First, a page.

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  1. He called our nation a nation of cowards because we didn't want to talk about race. That was a cheap shot coming from the top cop. The man who decides who gets the federal government indicts. Wow. Not a gentleman if that is the measure. More importantly, this insult delivered as we all understand, to white people-- without him or anybody needing to explain that is precisely what he meant-- but this is an insult to timid white persons who fear the government and don't want to say anything about race for fear of being accused a racist. With all the legal heat that can come down on somebody if they say something which can be construed by a prosecutor like Mr Holder as racist, is it any wonder white people-- that's who he meant obviously-- is there any surprise that white people don't want to talk about race? And as lawyers we have even less freedom lest our remarks be considered violations of the rules. Mr Holder also demonstrated his bias by publically visiting with the family of the young man who was killed by a police offering in the line of duty, which was a very strong indicator of bias agains the offer who is under investigation, and was a failure to lead properly by letting his investigators do their job without him predetermining the proper outcome. He also has potentially biased the jury pool. All in all this worsens race relations by feeding into the perception shared by whites as well as blacks that justice will not be impartial. I will say this much, I do not blame Obama for all of HOlder's missteps. Obama has done a lot of things to stay above the fray and try and be a leader for all Americans. Maybe he should have reigned Holder in some but Obama's got his hands full with other problelms. Oh did I mention HOlder is a bank crony who will probably get a job in a silkstocking law firm working for millions of bucks a year defending bankers whom he didn't have the integrity or courage to hold to account for their acts of fraud on the United States, other financial institutions, and the people. His tenure will be regarded by history as a failure of leadership at one of the most important jobs in our nation. Finally and most importantly besides him insulting the public and letting off the big financial cheats, he has been at the forefront of over-prosecuting the secrecy laws to punish whistleblowers and chill free speech. What has Holder done to vindicate the rights of privacy of the American public against the illegal snooping of the NSA? He could have charged NSA personnel with violations of law for their warrantless wiretapping which has been done millions of times and instead he did not persecute a single soul. That is a defalcation of historical proportions and it signals to the public that the government DOJ under him was not willing to do a damn thing to protect the public against the rapid growth of the illegal surveillance state. Who else could have done this? Nobody. And for that omission Obama deserves the blame too. Here were are sliding into a police state and Eric Holder made it go all the faster.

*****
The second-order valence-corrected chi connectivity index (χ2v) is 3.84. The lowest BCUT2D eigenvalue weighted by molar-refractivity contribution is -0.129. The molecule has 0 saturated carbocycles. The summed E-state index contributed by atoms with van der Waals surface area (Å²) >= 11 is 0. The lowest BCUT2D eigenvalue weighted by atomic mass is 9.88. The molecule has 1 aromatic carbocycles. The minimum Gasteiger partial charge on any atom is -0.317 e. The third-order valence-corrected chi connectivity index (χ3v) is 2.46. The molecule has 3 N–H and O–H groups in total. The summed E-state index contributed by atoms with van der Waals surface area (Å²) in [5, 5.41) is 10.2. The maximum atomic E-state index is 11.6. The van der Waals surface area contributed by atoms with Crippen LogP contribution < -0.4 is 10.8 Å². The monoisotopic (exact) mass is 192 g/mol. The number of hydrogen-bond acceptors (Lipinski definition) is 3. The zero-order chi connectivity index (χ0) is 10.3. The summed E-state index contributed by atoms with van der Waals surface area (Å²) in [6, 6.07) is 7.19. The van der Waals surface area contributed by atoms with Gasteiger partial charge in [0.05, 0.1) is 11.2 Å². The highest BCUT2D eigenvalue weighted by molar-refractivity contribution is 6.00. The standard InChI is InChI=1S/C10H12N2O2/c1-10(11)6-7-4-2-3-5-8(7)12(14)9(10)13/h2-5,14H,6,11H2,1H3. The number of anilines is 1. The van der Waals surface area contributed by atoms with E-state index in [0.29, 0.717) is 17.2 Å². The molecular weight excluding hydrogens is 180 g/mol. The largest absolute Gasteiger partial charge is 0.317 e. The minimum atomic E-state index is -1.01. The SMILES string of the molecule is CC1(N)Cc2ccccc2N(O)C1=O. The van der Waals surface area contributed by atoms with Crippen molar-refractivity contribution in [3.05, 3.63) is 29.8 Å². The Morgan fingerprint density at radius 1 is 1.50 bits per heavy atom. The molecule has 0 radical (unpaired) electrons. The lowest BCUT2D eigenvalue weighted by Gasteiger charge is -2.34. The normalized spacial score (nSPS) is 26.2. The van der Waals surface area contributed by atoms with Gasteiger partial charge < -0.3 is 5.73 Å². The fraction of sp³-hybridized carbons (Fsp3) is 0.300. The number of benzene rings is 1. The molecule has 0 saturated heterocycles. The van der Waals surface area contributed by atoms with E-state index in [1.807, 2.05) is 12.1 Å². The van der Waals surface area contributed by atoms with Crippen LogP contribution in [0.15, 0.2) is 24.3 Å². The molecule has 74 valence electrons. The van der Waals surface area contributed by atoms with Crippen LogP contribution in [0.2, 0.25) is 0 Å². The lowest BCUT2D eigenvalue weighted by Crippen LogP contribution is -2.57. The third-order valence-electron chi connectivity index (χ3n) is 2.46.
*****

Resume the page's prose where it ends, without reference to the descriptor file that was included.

2. JOE CLAYPOOL candidate for Superior Court in Harrison County - Indiana This candidate is misleading voters to think he is a Judge by putting Elect Judge Joe Claypool on his campaign literature. paragraphs 2 and 9 below clearly indicate this injustice to voting public to gain employment. What can we do? Indiana Code - Section 35-43-5-3: Deception (a) A person who: (1) being an officer, manager, or other person participating in the direction of a credit institution, knowingly or intentionally receives or permits the receipt of a deposit or other investment, knowing that the institution is insolvent; (2) knowingly or intentionally makes a false or misleading written statement with intent to obtain property, employment, or an educational opportunity; (3) misapplies entrusted property, property of a governmental entity, or property of a credit institution in a manner that the person knows is unlawful or that the person knows involves substantial risk of loss or detriment to either the owner of the property or to a person for whose benefit the property was entrusted; (4) knowingly or intentionally, in the regular course of business, either: (A) uses or possesses for use a false weight or measure or other device for falsely determining or recording the quality or quantity of any commodity; or (B) sells, offers, or displays for sale or delivers less than the represented quality or quantity of any commodity; (5) with intent to defraud another person furnishing electricity, gas, water, telecommunication, or any other utility service, avoids a lawful charge for that service by scheme or device or by tampering with facilities or equipment of the person furnishing the service; (6) with intent to defraud, misrepresents the identity of the person or another person or the identity or quality of property; (7) with intent to defraud an owner of a coin machine, deposits a slug in that machine; (8) with intent to enable the person or another person to deposit a slug in a coin machine, makes, possesses, or disposes of a slug; (9) disseminates to the public an advertisement that the person knows is false, misleading, or deceptive, with intent to promote the purchase or sale of property or the acceptance of employment;